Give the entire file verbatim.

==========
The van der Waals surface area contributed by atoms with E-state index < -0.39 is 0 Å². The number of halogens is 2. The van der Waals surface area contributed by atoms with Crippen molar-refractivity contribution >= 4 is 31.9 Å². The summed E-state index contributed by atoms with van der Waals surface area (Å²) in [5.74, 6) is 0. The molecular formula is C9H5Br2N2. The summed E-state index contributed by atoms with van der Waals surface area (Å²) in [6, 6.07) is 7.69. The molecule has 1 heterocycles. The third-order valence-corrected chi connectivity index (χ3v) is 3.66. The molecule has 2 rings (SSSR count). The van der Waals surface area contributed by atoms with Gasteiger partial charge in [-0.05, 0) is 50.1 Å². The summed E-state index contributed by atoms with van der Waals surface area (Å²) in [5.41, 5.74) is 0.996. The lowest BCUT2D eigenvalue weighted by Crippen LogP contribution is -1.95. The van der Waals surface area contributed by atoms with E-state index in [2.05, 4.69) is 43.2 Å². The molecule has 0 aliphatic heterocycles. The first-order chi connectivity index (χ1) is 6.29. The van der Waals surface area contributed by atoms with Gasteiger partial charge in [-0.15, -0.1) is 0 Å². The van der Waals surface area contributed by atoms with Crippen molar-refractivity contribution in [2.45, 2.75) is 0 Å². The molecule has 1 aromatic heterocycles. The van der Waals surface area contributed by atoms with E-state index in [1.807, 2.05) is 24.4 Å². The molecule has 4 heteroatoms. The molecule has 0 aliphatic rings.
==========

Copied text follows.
The van der Waals surface area contributed by atoms with E-state index < -0.39 is 0 Å². The number of halogens is 2. The van der Waals surface area contributed by atoms with Crippen molar-refractivity contribution >= 4 is 31.9 Å². The summed E-state index contributed by atoms with van der Waals surface area (Å²) in [5.74, 6) is 0. The molecular formula is C9H5Br2N2. The summed E-state index contributed by atoms with van der Waals surface area (Å²) in [6, 6.07) is 7.69. The molecule has 1 heterocycles. The third-order valence-corrected chi connectivity index (χ3v) is 3.66. The molecule has 2 rings (SSSR count). The van der Waals surface area contributed by atoms with Gasteiger partial charge in [-0.05, 0) is 50.1 Å². The summed E-state index contributed by atoms with van der Waals surface area (Å²) in [5.41, 5.74) is 0.996. The lowest BCUT2D eigenvalue weighted by Crippen LogP contribution is -1.95. The van der Waals surface area contributed by atoms with E-state index in [2.05, 4.69) is 43.2 Å². The molecule has 0 aliphatic heterocycles. The first-order chi connectivity index (χ1) is 6.29. The van der Waals surface area contributed by atoms with Gasteiger partial charge in [-0.15, -0.1) is 0 Å². The van der Waals surface area contributed by atoms with Crippen molar-refractivity contribution in [2.45, 2.75) is 0 Å². The molecule has 1 aromatic heterocycles. The van der Waals surface area contributed by atoms with E-state index in [1.807, 2.05) is 24.4 Å². The molecule has 4 heteroatoms. The molecule has 0 aliphatic rings.